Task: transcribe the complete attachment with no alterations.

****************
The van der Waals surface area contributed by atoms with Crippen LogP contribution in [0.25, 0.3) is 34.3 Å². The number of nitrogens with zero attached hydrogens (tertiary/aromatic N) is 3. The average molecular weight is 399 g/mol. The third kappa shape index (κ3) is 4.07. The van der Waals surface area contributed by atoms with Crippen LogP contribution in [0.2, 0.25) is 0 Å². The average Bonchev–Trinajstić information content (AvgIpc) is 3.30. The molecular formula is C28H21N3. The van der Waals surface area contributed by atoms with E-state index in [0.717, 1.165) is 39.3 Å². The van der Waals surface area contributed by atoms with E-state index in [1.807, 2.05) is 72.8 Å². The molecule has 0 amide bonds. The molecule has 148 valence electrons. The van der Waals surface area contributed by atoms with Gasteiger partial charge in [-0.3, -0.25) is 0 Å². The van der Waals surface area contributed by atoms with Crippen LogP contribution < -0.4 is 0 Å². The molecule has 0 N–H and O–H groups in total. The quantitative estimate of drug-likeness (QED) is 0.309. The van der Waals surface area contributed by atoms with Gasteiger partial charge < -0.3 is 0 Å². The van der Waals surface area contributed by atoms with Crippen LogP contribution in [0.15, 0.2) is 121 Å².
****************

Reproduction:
The van der Waals surface area contributed by atoms with Crippen LogP contribution in [0.25, 0.3) is 34.3 Å². The number of nitrogens with zero attached hydrogens (tertiary/aromatic N) is 3. The average molecular weight is 399 g/mol. The third kappa shape index (κ3) is 4.07. The van der Waals surface area contributed by atoms with Crippen LogP contribution in [0.2, 0.25) is 0 Å². The average Bonchev–Trinajstić information content (AvgIpc) is 3.30. The molecular formula is C28H21N3. The van der Waals surface area contributed by atoms with E-state index in [0.717, 1.165) is 39.3 Å². The van der Waals surface area contributed by atoms with E-state index in [1.807, 2.05) is 72.8 Å². The molecule has 0 amide bonds. The molecule has 148 valence electrons. The van der Waals surface area contributed by atoms with Gasteiger partial charge in [-0.3, -0.25) is 0 Å². The van der Waals surface area contributed by atoms with Crippen LogP contribution < -0.4 is 0 Å². The molecule has 0 N–H and O–H groups in total. The quantitative estimate of drug-likeness (QED) is 0.309. The van der Waals surface area contributed by atoms with Gasteiger partial charge < -0.3 is 0 Å². The van der Waals surface area contributed by atoms with Crippen LogP contribution in [0.15, 0.2) is 121 Å².